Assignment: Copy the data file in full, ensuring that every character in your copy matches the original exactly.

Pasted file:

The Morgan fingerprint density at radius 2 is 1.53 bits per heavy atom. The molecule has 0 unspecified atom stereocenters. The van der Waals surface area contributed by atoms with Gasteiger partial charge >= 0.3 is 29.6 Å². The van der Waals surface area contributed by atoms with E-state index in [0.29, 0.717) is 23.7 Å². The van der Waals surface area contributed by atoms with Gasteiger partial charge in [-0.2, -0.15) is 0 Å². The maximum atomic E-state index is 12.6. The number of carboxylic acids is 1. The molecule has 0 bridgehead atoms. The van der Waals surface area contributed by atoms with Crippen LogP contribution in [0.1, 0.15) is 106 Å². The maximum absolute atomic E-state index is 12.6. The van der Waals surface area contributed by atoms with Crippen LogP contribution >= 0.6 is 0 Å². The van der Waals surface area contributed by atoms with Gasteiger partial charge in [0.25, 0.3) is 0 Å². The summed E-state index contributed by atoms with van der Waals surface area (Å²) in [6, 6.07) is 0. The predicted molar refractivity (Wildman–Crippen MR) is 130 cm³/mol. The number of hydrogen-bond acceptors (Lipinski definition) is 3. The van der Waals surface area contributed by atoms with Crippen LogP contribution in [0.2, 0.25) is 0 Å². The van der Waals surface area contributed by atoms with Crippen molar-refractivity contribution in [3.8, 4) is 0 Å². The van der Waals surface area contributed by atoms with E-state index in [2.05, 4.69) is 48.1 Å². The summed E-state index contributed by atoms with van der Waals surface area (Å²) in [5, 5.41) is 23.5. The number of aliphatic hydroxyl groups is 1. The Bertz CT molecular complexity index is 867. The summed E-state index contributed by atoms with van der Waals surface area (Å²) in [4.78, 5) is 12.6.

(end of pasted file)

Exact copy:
The Morgan fingerprint density at radius 2 is 1.53 bits per heavy atom. The molecule has 0 unspecified atom stereocenters. The van der Waals surface area contributed by atoms with Gasteiger partial charge >= 0.3 is 29.6 Å². The van der Waals surface area contributed by atoms with E-state index in [0.29, 0.717) is 23.7 Å². The van der Waals surface area contributed by atoms with Gasteiger partial charge in [-0.2, -0.15) is 0 Å². The maximum atomic E-state index is 12.6. The number of carboxylic acids is 1. The molecule has 0 bridgehead atoms. The van der Waals surface area contributed by atoms with Crippen LogP contribution in [0.1, 0.15) is 106 Å². The maximum absolute atomic E-state index is 12.6. The van der Waals surface area contributed by atoms with Crippen LogP contribution >= 0.6 is 0 Å². The van der Waals surface area contributed by atoms with Gasteiger partial charge in [0.25, 0.3) is 0 Å². The summed E-state index contributed by atoms with van der Waals surface area (Å²) in [6, 6.07) is 0. The predicted molar refractivity (Wildman–Crippen MR) is 130 cm³/mol. The number of hydrogen-bond acceptors (Lipinski definition) is 3. The van der Waals surface area contributed by atoms with Crippen LogP contribution in [0.2, 0.25) is 0 Å². The van der Waals surface area contributed by atoms with Crippen molar-refractivity contribution in [3.8, 4) is 0 Å². The van der Waals surface area contributed by atoms with E-state index in [2.05, 4.69) is 48.1 Å². The summed E-state index contributed by atoms with van der Waals surface area (Å²) in [5, 5.41) is 23.5. The number of aliphatic hydroxyl groups is 1. The Bertz CT molecular complexity index is 867. The summed E-state index contributed by atoms with van der Waals surface area (Å²) in [4.78, 5) is 12.6.